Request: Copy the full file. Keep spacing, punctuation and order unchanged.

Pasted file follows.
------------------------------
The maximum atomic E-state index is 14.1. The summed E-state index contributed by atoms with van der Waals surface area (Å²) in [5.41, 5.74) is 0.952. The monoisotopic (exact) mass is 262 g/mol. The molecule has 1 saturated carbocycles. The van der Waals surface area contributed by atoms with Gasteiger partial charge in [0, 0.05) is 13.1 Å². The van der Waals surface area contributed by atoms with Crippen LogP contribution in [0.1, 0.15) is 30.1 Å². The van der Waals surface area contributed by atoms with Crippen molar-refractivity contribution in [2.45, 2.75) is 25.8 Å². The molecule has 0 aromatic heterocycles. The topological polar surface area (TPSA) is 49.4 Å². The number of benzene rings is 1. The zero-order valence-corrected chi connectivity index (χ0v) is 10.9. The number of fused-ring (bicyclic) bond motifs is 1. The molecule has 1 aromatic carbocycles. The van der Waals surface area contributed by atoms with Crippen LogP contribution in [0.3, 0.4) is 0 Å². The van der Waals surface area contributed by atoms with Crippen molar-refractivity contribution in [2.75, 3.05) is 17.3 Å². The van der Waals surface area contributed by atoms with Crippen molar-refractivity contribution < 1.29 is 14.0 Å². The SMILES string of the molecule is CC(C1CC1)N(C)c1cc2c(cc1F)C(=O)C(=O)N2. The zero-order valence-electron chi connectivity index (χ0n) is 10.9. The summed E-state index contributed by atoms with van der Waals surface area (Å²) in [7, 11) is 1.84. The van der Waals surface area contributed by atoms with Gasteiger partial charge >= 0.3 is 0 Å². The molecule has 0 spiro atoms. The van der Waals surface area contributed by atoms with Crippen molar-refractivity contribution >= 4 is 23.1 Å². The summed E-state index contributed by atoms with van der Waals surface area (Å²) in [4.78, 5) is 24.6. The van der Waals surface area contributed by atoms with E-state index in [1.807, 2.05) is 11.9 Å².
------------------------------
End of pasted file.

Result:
The maximum atomic E-state index is 14.1. The summed E-state index contributed by atoms with van der Waals surface area (Å²) in [5.41, 5.74) is 0.952. The monoisotopic (exact) mass is 262 g/mol. The molecule has 1 saturated carbocycles. The van der Waals surface area contributed by atoms with Gasteiger partial charge in [0, 0.05) is 13.1 Å². The van der Waals surface area contributed by atoms with Crippen LogP contribution in [0.1, 0.15) is 30.1 Å². The van der Waals surface area contributed by atoms with Crippen molar-refractivity contribution in [2.45, 2.75) is 25.8 Å². The molecule has 0 aromatic heterocycles. The topological polar surface area (TPSA) is 49.4 Å². The number of benzene rings is 1. The zero-order valence-corrected chi connectivity index (χ0v) is 10.9. The number of fused-ring (bicyclic) bond motifs is 1. The molecule has 1 aromatic carbocycles. The van der Waals surface area contributed by atoms with Crippen LogP contribution in [0.3, 0.4) is 0 Å². The van der Waals surface area contributed by atoms with Crippen molar-refractivity contribution in [2.75, 3.05) is 17.3 Å². The van der Waals surface area contributed by atoms with Crippen molar-refractivity contribution < 1.29 is 14.0 Å². The SMILES string of the molecule is CC(C1CC1)N(C)c1cc2c(cc1F)C(=O)C(=O)N2. The zero-order valence-electron chi connectivity index (χ0n) is 10.9. The summed E-state index contributed by atoms with van der Waals surface area (Å²) in [7, 11) is 1.84. The van der Waals surface area contributed by atoms with Gasteiger partial charge >= 0.3 is 0 Å². The molecule has 0 spiro atoms. The van der Waals surface area contributed by atoms with Crippen molar-refractivity contribution >= 4 is 23.1 Å². The summed E-state index contributed by atoms with van der Waals surface area (Å²) in [4.78, 5) is 24.6. The van der Waals surface area contributed by atoms with E-state index in [1.807, 2.05) is 11.9 Å².